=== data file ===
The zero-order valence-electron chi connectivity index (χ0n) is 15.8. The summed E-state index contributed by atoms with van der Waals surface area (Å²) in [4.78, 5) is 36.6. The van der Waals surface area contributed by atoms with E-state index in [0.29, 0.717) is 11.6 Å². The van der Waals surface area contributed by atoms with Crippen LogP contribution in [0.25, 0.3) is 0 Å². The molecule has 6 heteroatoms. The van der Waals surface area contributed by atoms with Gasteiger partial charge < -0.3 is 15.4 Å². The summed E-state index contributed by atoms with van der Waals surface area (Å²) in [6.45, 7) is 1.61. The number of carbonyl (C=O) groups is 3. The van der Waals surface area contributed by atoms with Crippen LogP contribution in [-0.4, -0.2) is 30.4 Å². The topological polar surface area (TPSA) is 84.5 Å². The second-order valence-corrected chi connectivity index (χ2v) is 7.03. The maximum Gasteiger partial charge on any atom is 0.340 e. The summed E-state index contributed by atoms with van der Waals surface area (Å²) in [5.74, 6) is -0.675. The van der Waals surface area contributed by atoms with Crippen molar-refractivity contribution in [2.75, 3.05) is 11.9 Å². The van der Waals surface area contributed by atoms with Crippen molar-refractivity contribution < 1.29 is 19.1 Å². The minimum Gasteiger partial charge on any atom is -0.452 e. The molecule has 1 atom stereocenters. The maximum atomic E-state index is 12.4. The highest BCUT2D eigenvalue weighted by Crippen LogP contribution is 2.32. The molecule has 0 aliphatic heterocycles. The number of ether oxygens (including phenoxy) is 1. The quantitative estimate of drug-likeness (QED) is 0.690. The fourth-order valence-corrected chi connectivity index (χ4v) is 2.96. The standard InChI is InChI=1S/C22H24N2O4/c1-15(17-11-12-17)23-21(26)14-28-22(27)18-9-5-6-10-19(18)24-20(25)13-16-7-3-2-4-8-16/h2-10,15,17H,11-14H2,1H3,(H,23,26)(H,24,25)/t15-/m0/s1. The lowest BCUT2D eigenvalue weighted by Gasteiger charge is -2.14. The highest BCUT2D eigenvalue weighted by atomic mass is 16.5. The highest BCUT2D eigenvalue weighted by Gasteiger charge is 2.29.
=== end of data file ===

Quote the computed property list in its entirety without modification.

The zero-order valence-electron chi connectivity index (χ0n) is 15.8. The summed E-state index contributed by atoms with van der Waals surface area (Å²) in [4.78, 5) is 36.6. The van der Waals surface area contributed by atoms with E-state index in [0.29, 0.717) is 11.6 Å². The van der Waals surface area contributed by atoms with Crippen LogP contribution in [0.25, 0.3) is 0 Å². The molecule has 6 heteroatoms. The van der Waals surface area contributed by atoms with Gasteiger partial charge < -0.3 is 15.4 Å². The summed E-state index contributed by atoms with van der Waals surface area (Å²) in [6.45, 7) is 1.61. The number of carbonyl (C=O) groups is 3. The van der Waals surface area contributed by atoms with Crippen LogP contribution in [-0.4, -0.2) is 30.4 Å². The topological polar surface area (TPSA) is 84.5 Å². The second-order valence-corrected chi connectivity index (χ2v) is 7.03. The maximum Gasteiger partial charge on any atom is 0.340 e. The summed E-state index contributed by atoms with van der Waals surface area (Å²) in [5.74, 6) is -0.675. The van der Waals surface area contributed by atoms with Crippen molar-refractivity contribution in [2.75, 3.05) is 11.9 Å². The van der Waals surface area contributed by atoms with Crippen molar-refractivity contribution < 1.29 is 19.1 Å². The minimum Gasteiger partial charge on any atom is -0.452 e. The molecule has 1 atom stereocenters. The maximum atomic E-state index is 12.4. The highest BCUT2D eigenvalue weighted by Crippen LogP contribution is 2.32. The molecule has 0 aliphatic heterocycles. The number of ether oxygens (including phenoxy) is 1. The quantitative estimate of drug-likeness (QED) is 0.690. The fourth-order valence-corrected chi connectivity index (χ4v) is 2.96. The standard InChI is InChI=1S/C22H24N2O4/c1-15(17-11-12-17)23-21(26)14-28-22(27)18-9-5-6-10-19(18)24-20(25)13-16-7-3-2-4-8-16/h2-10,15,17H,11-14H2,1H3,(H,23,26)(H,24,25)/t15-/m0/s1. The lowest BCUT2D eigenvalue weighted by Gasteiger charge is -2.14. The highest BCUT2D eigenvalue weighted by atomic mass is 16.5. The highest BCUT2D eigenvalue weighted by Gasteiger charge is 2.29.